7. Pneumonia is caused by germs that are either viruses or bacteria that infect the lungs. Pneumonia is infection of the lungs. The germs that cause pneumonia are spread easily from one person to another by contact with surfaces or air contaminated by coughing, sneezing, or through saliva. In one person, the germ may cause only cold symptoms, while another may develop infection of the lungs.

  • Symptoms: This disease causes fever, coughing, chest pains, difficulty breathing, and chills.
  • Serious problems: This disease can lead to significant illness and death.
  • Vaccine (shot): Pneumococcal (conjugate) is the vaccine against pneumococcal disease. Pneumococcus and Haemophilus influenza type b (Hib) are types of bacteria that can cause pneumonia. Measles and influenza are viruses that can cause pneumonia too. It is very important that our children receive recommended vaccines that can reduce the risk of these infections.

8. Poliomyelitis (Polio) is a disease caused by a germ that is a type of virus. This germ is in the stool of infected persons and is spread to the mouth by hands that have touched contaminated surfaces or by getting contaminated material (such as swimming water or food in the mouth.

  • Symptoms: May have either no symptoms or sore throat, fever, upset stomach, and/or vomiting.
  • Serious problems: Poliomyelitis can lead to paralysis (can’t move arms or legs, can’t use chest muscles to breathe.)
  • Vaccine (shot or drops): Inactivated Polio Vaccine (IPV) and Oral Polio Vaccine (OPV) are vaccines against poliomyelitis. In many, but not all countries, IPV has replaced OPV as the preferred vaccine. It is very important the we make sure our children get polio vaccine to prevent this serious disease.

9. Rubella (German measles) is a disease caused by a germ that is a type of virus. This germ is spread from one person to another by coughing, sneezing, or through saliva.

  • Symptoms: Rubella causes rash, mild fever, and arthritis.
  • Serious problems: Pregnant women with rubella are at risk for miscarriage or possible birth defects.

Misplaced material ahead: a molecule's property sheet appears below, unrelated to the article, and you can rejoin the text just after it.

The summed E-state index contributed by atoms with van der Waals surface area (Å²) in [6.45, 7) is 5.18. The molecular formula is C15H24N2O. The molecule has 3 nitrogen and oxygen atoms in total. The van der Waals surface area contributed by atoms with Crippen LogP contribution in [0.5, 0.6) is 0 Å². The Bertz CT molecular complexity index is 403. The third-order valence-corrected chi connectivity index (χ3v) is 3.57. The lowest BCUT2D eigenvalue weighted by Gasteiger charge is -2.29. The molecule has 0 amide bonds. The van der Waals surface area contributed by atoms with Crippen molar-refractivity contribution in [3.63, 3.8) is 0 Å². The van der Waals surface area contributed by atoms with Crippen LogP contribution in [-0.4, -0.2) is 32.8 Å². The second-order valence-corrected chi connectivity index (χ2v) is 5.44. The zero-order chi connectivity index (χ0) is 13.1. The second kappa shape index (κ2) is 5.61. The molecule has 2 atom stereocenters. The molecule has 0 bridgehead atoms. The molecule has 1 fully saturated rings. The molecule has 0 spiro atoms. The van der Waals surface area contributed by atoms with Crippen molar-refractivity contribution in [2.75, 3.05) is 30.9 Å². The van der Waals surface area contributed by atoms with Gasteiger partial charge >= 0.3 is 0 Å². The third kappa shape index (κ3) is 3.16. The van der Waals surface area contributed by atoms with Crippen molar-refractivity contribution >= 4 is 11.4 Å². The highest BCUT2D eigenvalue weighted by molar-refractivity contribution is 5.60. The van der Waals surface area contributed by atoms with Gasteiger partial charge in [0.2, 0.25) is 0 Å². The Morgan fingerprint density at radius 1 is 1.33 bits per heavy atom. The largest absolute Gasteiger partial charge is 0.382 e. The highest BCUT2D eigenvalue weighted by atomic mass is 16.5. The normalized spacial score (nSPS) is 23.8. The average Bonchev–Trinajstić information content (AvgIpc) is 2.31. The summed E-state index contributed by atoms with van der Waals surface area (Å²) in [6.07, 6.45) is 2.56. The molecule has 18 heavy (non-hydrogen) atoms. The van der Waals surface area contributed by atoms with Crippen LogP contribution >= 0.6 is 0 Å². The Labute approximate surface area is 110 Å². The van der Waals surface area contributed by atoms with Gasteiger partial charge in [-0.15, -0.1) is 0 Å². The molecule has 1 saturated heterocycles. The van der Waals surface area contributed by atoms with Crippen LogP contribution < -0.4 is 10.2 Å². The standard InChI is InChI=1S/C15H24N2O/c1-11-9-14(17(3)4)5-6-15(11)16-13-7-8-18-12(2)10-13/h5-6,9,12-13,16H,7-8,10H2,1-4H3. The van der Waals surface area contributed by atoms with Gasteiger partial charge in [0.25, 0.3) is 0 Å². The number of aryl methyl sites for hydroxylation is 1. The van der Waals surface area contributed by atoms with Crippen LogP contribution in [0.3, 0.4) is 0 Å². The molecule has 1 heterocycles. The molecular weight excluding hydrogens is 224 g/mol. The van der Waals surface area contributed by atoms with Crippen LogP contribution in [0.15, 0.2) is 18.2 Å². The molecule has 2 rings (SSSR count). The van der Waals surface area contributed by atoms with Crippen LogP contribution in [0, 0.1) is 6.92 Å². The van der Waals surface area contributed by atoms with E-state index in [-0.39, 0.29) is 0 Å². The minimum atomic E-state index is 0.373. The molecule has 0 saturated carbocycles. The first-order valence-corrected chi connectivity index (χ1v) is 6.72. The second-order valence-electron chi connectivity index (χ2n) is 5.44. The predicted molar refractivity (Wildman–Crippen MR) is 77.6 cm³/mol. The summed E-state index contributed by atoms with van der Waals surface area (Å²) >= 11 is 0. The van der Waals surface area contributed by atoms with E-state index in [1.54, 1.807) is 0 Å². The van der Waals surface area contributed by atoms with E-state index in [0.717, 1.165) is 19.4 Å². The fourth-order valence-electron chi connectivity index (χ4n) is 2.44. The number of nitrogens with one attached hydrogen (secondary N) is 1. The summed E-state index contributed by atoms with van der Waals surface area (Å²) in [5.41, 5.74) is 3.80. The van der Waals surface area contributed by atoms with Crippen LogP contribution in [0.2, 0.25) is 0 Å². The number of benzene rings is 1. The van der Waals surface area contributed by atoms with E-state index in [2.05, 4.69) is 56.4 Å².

• Vaccine (shot): MMR is the vaccine against measles, mumps, and rubella. It is very important that we make sure our children get their MMR shots to prevent the spread of this serious disease.

10. Tetanus is a disease caused by a germ, that is a type of bacteria, that makes a poison (toxin). The germ is found in the soil. It does not spread from one person to another.

  • Symptoms: Tetanus causes painful tightening of the muscles. It can lead to muscle spasms all over the body, including the muscles of the face and jaw. It has been called “lock jaw”.
  • Serious problems: Tetanus can lead to breathing and heart problems and death.
  • Vaccine (shot): DTaP is the vaccine against diphtheria, tetanus, and pertussis. The vaccine is very good at keeping our children safe from this disease. It is very important that we immunize our children.

11. Varicella (Chickenpox) is a disease caused by a germ that is called a virus. This germ is spread from one person to another through the air or by contact with the fluid from chickenpox blisters.

  • Symptoms: Chickenpox causes a rash, itching, fever, and tiredness.
  • Serious problems: Chickenpox can lead to skin infections, pneumonia, brain damage, or death.
  • Vaccine (shot): Varicella is the vaccine against chickenpox. We can protect our children from this disease by making sure that they get their shots on time.

12. Influenza is a disease caused by a type of virus. The illness is spread by coughs, sneezes and touching surfaces contaminated by someone who is infected with the virus.

  • Symptoms: Influenza causes cold-like symptoms, stomach upset, diarrhea, muscle aches, headache. Most deaths from influenza occur in the very young and very old.
  • Serious problems: Influenza can lead to bronchitis and pneumonia
  • Vaccine (shot):A new vaccine is developed each year to match the type of viruses that seem to be causing influenza in the world that year. Group care brings close contact that spreads the disease. All children and adults who are in group care are encouraged to get influenza vaccine in time to prevent influenza outbreaks that occur at a predictable time each year.